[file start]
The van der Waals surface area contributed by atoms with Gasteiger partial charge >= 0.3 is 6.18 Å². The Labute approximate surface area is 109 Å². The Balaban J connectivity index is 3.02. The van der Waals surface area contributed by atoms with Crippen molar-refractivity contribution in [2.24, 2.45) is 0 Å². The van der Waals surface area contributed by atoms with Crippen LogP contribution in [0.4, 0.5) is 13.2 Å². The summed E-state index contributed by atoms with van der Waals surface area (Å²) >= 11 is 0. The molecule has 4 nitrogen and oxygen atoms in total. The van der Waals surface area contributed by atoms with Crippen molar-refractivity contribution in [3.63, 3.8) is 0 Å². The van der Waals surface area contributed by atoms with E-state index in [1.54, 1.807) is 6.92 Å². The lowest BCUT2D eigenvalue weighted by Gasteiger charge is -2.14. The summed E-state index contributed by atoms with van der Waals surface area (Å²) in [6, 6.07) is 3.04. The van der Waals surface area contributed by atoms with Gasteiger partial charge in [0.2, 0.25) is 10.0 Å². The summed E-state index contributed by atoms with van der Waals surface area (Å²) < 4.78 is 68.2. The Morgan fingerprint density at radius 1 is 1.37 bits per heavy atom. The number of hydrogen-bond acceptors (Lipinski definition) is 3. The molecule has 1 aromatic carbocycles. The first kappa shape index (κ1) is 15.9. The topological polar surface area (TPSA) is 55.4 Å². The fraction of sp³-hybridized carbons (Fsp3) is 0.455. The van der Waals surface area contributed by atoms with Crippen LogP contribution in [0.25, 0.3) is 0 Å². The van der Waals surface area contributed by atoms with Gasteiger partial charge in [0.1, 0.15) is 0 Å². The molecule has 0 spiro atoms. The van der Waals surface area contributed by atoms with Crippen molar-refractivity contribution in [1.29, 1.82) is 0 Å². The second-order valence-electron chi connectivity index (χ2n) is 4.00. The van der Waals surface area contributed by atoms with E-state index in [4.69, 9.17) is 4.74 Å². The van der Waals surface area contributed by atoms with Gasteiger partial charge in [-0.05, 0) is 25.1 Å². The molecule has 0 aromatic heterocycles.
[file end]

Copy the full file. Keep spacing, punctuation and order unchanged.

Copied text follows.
The van der Waals surface area contributed by atoms with Gasteiger partial charge >= 0.3 is 6.18 Å². The Labute approximate surface area is 109 Å². The Balaban J connectivity index is 3.02. The van der Waals surface area contributed by atoms with Crippen molar-refractivity contribution in [2.24, 2.45) is 0 Å². The van der Waals surface area contributed by atoms with Crippen LogP contribution in [0.4, 0.5) is 13.2 Å². The summed E-state index contributed by atoms with van der Waals surface area (Å²) >= 11 is 0. The molecule has 4 nitrogen and oxygen atoms in total. The van der Waals surface area contributed by atoms with Crippen molar-refractivity contribution in [3.63, 3.8) is 0 Å². The van der Waals surface area contributed by atoms with E-state index in [1.54, 1.807) is 6.92 Å². The lowest BCUT2D eigenvalue weighted by Gasteiger charge is -2.14. The summed E-state index contributed by atoms with van der Waals surface area (Å²) in [6, 6.07) is 3.04. The van der Waals surface area contributed by atoms with Gasteiger partial charge in [0.2, 0.25) is 10.0 Å². The summed E-state index contributed by atoms with van der Waals surface area (Å²) < 4.78 is 68.2. The Morgan fingerprint density at radius 1 is 1.37 bits per heavy atom. The number of hydrogen-bond acceptors (Lipinski definition) is 3. The molecule has 1 aromatic carbocycles. The first kappa shape index (κ1) is 15.9. The topological polar surface area (TPSA) is 55.4 Å². The fraction of sp³-hybridized carbons (Fsp3) is 0.455. The van der Waals surface area contributed by atoms with Crippen LogP contribution in [0.25, 0.3) is 0 Å². The van der Waals surface area contributed by atoms with Gasteiger partial charge in [0.1, 0.15) is 0 Å². The molecule has 0 spiro atoms. The van der Waals surface area contributed by atoms with Crippen molar-refractivity contribution in [1.29, 1.82) is 0 Å². The second-order valence-electron chi connectivity index (χ2n) is 4.00. The van der Waals surface area contributed by atoms with E-state index in [4.69, 9.17) is 4.74 Å². The van der Waals surface area contributed by atoms with Gasteiger partial charge in [-0.05, 0) is 25.1 Å². The molecule has 0 aromatic heterocycles.